Border Force staff are struggling to cope with queues to check passports at Heathrow due to stress, a whistleblower claims.
Target times for some passengers to clear immigration were missed in the last two months, new figures show.
Extra staff have been redeployed from Channel ports to help airport colleagues deal with delays.
The Home Office said it had an "agile, flexible and intelligence-led workforce" to respond to needs. A spokesman said Border Force made "every effort" to minimise delays.
But he added: "When very large amounts of passengers arrive in a short space of time, it can mean a longer wait while essential border security checks are conducted."
A long-serving member of south-east Border Force staff, who spoke to the BBC on condition of anonymity, said: "We are being crucified. There is a high percentage of long term sick due to stress. We are being pushed completely and we cannot cope."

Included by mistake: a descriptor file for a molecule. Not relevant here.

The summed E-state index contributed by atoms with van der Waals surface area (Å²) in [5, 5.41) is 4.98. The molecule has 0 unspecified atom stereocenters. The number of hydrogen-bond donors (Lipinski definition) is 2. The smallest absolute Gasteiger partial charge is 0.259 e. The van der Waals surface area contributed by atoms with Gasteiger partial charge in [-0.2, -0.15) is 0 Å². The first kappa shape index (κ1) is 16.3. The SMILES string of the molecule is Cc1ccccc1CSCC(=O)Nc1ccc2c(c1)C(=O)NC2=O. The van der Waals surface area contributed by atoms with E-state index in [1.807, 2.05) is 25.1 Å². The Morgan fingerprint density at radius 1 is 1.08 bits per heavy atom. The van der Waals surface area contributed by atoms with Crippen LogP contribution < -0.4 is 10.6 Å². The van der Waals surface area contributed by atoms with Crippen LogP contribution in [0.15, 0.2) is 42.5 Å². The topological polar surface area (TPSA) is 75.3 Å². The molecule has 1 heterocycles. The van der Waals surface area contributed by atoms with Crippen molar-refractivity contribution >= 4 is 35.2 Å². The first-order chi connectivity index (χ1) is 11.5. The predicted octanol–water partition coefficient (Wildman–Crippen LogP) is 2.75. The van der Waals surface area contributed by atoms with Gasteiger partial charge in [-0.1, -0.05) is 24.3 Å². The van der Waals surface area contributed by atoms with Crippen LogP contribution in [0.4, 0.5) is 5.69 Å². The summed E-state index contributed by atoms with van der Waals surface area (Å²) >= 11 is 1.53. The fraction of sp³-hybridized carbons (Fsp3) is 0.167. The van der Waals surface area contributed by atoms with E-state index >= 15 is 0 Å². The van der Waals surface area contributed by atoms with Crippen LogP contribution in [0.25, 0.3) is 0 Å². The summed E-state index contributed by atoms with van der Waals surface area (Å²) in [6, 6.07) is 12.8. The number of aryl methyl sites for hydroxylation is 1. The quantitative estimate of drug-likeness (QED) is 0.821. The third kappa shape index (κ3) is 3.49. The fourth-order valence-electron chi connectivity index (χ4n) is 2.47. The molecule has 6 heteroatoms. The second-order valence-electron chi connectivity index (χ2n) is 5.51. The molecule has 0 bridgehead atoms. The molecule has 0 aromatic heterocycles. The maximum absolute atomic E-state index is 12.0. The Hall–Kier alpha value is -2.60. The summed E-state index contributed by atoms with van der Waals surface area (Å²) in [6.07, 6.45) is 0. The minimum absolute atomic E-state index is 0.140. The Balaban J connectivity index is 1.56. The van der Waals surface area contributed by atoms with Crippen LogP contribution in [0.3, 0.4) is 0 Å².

He claimed some Border Force staff had to start their shift at Dover, drive to Heathrow to do three hours' airport work, then drive back.
Kevin Mills, of the Public and Commercial Services Union, said: "Redeploying staff from anywhere, particularly the south east when we've seen unprecedented levels of clandestine activity trying to cross the Channel, really isn't a good move."
A Home Office spokesman said: "Security is not compromised when staff are deployed from other ports or airports, it is maintained.
"Border Force has been set up to be agile, flexible and intelligence-led, deploying quickly according to need and responding to a variety of demands."
Heathrow, which monitors immigration queues, said Border Force had a target of processing 95% of non-European Economic Area passengers within 45 minutes.
The number fell in June to 89.4% in Terminal 2, 91.3% in Terminal 3, 93.3% in Terminal 4 and 94.1% in Terminal 5. Three of the four terminals also missed the 95% target in May.
An airport spokesman said: "Heathrow has been talking to Border Force about how they can improve immigration waiting times during peak periods.
"There is not a trade-off between strong border security and a good passenger experience - at the UK's global gateway we want them to do their part to deliver both."
Tony Smith, a former head of the Border Force, said airlines needed to help.
"What we don't control in government is the aircraft coming in, what times they arrive, how many people are on them. So it does require some input from the airports and the airlines about how they can help."
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